Sponsoring the Nationwide Football League
A Nationwide case study

Page 2: The market

Over recent years, there has been continuous change in the market-place for financial services. A number of the larger building societies and life assurance societies have converted to public limited companies (plc). At the same time, the range of financial service providers has fluctuated - reduced initially by mergers, then widened by the entry of new players, some of which include leading retailers. For most consumers, the pace of change and the implications of such change have been difficult to understand.

Nationwide is now the world’s largest building society with seven million customers, 13,000 employees, 690 branches and assets of more than £40 billion. Nationwide is large enough and strong enough to offer a real competitive alternative to the banks. The main aim of the Society and its subsidiaries is to provide a full range of top value, quality financial services that are widely available and delivered with speed, courtesy and reliability. This aim is backed by the key values of fairness, honesty, staff importance and corporate responsibility.

Commitment to customer ownership

In order to continue offering the strongest possible competition to banks and other public limited companies, in terms of price and service, Nationwide is committed to remaining a mutual building society. This means the Society is owned by the customers as opposed to shareholders.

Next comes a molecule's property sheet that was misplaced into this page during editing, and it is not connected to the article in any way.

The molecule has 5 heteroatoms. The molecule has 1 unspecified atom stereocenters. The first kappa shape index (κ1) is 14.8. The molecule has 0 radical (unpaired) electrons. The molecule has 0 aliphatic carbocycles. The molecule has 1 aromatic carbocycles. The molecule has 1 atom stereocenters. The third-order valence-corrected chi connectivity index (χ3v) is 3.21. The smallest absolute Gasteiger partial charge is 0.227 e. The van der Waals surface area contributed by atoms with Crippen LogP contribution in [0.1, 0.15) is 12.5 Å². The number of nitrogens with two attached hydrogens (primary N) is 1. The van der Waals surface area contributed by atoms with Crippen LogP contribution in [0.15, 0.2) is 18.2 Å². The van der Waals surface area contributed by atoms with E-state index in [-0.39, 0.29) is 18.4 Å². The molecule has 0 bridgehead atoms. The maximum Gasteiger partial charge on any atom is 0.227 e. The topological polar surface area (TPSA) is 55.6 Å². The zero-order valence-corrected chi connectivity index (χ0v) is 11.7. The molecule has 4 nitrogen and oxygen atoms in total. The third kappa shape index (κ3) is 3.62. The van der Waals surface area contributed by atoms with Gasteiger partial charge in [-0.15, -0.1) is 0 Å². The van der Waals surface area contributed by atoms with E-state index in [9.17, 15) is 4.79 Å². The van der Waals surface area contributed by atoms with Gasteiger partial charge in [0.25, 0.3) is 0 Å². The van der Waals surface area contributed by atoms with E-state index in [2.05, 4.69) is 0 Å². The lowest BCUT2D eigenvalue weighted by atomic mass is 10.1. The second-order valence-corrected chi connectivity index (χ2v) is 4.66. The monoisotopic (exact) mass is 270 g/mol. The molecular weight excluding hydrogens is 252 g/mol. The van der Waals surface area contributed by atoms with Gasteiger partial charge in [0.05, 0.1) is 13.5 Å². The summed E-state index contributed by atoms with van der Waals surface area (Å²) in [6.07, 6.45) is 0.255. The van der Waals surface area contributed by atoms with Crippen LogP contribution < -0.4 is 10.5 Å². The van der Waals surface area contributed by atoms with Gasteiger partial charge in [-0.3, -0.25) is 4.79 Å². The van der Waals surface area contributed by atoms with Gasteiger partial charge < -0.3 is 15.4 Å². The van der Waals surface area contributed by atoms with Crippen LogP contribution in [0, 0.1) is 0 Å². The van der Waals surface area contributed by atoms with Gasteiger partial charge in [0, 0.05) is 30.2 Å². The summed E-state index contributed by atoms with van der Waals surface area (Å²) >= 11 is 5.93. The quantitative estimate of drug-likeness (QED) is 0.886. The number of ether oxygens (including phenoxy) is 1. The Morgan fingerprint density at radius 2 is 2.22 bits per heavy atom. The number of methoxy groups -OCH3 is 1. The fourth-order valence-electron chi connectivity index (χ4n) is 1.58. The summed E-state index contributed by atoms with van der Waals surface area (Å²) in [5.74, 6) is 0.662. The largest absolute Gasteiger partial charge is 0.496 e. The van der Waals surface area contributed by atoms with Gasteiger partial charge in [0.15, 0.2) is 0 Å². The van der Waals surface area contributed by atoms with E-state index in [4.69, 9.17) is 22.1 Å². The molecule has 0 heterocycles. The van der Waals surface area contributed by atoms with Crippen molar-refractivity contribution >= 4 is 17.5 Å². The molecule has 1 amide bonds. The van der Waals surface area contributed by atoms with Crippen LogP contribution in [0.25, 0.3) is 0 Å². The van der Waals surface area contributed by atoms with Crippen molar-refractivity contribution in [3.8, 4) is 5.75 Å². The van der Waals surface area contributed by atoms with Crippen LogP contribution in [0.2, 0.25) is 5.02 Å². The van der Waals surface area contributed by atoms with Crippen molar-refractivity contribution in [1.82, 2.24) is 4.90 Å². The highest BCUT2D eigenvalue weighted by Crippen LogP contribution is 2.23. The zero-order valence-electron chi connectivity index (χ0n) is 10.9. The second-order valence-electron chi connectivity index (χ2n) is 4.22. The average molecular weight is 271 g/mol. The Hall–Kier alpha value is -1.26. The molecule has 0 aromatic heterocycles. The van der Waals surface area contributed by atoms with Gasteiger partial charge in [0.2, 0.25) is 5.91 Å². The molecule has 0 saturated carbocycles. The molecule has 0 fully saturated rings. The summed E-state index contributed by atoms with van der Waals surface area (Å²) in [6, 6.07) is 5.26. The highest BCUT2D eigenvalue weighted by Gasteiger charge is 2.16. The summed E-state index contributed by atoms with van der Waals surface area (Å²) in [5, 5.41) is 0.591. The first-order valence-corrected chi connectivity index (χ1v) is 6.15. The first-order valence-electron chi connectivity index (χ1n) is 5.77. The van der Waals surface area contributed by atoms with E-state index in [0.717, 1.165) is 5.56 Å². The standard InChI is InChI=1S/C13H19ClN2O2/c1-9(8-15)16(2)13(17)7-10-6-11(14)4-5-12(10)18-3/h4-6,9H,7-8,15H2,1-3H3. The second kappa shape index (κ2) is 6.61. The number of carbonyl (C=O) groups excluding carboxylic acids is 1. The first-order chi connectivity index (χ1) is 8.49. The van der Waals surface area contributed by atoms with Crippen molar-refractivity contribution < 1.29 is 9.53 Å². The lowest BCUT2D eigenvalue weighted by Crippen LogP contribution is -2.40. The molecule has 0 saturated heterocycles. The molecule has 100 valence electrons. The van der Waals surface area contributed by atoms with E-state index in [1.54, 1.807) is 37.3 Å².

There are many reasons why Nationwide is committed to this approach. The absence of shareholders demanding dividends means that Nationwide can work to lower profit requirements and instead offer consistently higher rates for investors. Nationwide’s championing of member ownership has aroused widespread public interest. Its policy is designed to pass the benefits of mutuality on to members - with more emphasis on customer satisfaction and business efficiency and less emphasis on profit. Nationwide wants to remain the first choice for customers who want ‘membership’ of a building society and as a place where people want to work. It is only by achieving this that Nationwide can consistently achieve top industry ratings.

Nationwide has improved its competitive advantage by offering improved rates, improved services and a better product range. Its business has grown from using a strategy of differentiation which has successfully communicated a range of unique benefits providing value for buyers. These strategies have been shaped by customers’ views of what ‘value’ means to them. In practice, five factors have dominated:

  • price
  • range
  • access
  • image
  • service.

As a customer owned building society, Nationwide has had the flexibility to adopt an aggressive pricing strategy, improving its savings rates across a range of products. In order to project this message, Nationwide has focused on brand development. An important part of this process is sponsorship - developing and emphasising the value represented by the Nationwide customer proposition and strengthening relationships with the wider community.

Nationwide | Sponsoring the Nationwide Football League


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